A doctor, he adopted an anti-Vastu Shastra stand and built his house facing south, going against popular belief that it is an inauspicious direction for entrance.
“Following in his footsteps, many of us preferred to stay in houses facing south in order to propagate scientific yardsticks and non-acceptance of any belief that went against rational thinking,” said Vinod Shirsat, executive editor of Pune-based Sadhana weekly of which Dabholkar was the chief editor.
Dabholkar, who led a simple life, campaigned against lavish marriages that showcased vulgar display of wealth in a society ridden with disparities.
“He saw to it that his son Hamid and daughter Mukta were married in a simple manner without any pomp and fanfare and returned home after formal registration of marriage. The dates selected for tying the knot too did not follow the common practice of consulting the almanac to decide the auspicious days for such occasions,” Shirsat recalled.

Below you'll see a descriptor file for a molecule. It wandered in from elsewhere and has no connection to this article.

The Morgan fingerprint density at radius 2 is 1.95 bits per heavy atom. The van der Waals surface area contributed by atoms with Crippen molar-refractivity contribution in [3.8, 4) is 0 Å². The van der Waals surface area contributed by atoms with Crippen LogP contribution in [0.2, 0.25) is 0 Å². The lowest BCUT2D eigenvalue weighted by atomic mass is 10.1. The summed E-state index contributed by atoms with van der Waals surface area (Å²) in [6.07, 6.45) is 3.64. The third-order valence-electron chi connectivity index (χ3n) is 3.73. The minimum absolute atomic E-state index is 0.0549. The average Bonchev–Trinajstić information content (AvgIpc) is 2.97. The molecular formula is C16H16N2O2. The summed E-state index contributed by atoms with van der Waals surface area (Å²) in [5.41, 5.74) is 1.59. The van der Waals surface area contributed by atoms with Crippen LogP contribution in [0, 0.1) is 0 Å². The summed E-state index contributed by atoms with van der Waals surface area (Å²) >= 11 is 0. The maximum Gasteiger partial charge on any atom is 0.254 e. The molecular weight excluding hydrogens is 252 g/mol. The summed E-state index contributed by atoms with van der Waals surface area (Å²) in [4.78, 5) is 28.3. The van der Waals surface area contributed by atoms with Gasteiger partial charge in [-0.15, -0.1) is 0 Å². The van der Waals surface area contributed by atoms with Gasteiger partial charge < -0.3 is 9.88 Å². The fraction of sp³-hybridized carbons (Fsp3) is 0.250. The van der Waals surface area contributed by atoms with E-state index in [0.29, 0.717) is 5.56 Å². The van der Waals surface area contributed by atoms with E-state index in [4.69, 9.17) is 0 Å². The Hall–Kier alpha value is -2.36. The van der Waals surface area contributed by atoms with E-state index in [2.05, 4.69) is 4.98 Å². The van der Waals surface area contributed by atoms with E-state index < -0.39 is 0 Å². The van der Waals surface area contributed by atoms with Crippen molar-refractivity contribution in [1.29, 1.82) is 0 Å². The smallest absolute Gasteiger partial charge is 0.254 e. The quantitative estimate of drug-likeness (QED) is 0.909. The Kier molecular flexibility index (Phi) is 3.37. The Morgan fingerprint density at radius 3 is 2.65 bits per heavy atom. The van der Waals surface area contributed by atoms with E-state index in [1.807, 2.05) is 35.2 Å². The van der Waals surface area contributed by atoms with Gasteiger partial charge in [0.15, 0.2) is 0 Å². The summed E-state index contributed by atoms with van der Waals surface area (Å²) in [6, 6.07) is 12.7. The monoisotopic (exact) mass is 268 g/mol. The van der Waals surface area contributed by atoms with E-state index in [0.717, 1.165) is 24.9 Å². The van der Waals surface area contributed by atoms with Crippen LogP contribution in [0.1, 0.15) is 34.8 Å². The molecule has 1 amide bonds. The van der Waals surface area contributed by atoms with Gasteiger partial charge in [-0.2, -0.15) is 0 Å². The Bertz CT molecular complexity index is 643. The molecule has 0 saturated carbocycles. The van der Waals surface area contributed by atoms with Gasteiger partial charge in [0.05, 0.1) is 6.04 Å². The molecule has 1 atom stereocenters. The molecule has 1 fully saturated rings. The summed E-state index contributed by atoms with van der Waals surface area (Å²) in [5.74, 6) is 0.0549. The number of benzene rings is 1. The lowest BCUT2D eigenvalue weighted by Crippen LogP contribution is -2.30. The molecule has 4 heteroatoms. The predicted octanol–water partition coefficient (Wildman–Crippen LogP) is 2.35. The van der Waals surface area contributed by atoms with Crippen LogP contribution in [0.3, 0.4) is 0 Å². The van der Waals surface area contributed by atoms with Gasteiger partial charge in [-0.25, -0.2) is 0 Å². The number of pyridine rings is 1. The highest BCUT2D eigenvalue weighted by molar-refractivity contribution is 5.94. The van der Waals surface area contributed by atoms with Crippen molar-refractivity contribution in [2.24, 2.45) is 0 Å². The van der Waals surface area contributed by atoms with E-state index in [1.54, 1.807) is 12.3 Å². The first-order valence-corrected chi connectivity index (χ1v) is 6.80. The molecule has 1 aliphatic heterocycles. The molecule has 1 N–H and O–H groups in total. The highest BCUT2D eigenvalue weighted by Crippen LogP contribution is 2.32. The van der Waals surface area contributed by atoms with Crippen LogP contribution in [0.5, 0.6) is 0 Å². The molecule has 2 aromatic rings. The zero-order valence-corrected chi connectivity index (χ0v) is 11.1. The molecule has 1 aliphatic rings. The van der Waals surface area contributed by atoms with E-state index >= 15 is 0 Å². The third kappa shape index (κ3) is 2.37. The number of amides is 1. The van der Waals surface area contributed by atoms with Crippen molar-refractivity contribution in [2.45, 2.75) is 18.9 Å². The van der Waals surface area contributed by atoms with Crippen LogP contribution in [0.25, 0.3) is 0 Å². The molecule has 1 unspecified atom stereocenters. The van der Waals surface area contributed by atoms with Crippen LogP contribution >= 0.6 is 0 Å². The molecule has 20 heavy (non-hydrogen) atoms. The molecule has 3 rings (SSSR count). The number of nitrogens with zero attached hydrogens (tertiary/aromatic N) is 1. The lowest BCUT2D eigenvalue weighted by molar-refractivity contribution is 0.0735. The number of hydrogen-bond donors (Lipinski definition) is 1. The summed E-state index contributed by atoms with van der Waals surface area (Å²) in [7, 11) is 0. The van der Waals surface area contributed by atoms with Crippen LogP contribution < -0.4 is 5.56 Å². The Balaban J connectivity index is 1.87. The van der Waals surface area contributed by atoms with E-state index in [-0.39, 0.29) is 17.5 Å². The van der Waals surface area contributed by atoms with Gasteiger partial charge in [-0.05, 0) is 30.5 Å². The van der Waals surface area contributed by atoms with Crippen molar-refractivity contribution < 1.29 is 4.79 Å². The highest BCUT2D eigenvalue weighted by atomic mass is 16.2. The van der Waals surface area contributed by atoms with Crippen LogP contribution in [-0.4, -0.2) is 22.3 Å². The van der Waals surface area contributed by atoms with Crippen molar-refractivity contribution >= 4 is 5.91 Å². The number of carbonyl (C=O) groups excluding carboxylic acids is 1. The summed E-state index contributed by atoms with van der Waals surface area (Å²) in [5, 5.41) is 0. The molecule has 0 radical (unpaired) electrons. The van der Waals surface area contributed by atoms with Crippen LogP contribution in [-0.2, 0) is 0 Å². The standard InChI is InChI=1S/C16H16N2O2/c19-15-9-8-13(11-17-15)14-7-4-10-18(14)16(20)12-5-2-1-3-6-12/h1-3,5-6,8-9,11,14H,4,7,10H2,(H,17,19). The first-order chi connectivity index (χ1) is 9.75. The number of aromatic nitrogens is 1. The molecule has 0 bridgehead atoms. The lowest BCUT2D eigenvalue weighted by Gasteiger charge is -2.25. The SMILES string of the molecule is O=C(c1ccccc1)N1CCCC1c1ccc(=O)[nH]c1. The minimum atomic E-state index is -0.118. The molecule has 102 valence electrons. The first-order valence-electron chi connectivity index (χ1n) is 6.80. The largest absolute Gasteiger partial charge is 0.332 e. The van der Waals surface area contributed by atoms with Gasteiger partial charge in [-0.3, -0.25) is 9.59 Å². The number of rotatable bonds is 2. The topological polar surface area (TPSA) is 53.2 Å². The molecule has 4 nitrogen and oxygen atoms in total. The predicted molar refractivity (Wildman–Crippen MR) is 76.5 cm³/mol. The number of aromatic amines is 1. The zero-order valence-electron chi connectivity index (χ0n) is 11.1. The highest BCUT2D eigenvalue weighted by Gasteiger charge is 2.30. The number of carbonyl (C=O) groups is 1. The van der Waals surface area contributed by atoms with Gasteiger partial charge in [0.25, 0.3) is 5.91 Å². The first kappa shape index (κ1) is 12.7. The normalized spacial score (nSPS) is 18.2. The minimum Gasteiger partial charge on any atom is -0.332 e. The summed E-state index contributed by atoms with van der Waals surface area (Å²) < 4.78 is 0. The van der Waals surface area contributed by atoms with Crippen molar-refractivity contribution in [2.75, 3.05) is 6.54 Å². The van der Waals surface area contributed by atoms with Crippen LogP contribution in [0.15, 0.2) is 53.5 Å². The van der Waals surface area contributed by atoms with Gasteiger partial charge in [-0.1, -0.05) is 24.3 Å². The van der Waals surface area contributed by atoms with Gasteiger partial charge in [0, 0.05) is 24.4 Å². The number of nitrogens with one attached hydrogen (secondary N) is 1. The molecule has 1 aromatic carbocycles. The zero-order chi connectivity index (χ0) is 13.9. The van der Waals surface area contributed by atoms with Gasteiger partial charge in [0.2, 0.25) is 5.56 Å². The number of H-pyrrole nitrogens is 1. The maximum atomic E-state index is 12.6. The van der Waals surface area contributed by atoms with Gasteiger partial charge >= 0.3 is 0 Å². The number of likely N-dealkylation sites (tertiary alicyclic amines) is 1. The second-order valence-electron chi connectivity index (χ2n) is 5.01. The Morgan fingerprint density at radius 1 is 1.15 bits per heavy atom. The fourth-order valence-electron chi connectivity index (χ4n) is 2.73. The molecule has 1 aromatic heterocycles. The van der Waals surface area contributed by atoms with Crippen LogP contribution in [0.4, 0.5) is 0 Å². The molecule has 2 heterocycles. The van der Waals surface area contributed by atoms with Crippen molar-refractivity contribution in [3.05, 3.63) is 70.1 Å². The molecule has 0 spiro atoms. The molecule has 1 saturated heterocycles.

The activist even refused to attend the ceremonial reception arranged by the family of his daughter-in-law.
“He named his son after the prominent Muslim social reformist of Maharashtra the late Hamid Dalwai, raising eyebrows among the orthodox,” Shirsat said.
Dabholkar’s cremation was performed without any religious rites by his family. His daughter, and not son, lit the pyre.
“But his wish to donate body could not be honoured because it was subjected to autopsy after he fell to the bullets of those who could not defeat his thought and spirit,” Shirsat said.
Dangerous Superstitions: a pan-Indian menace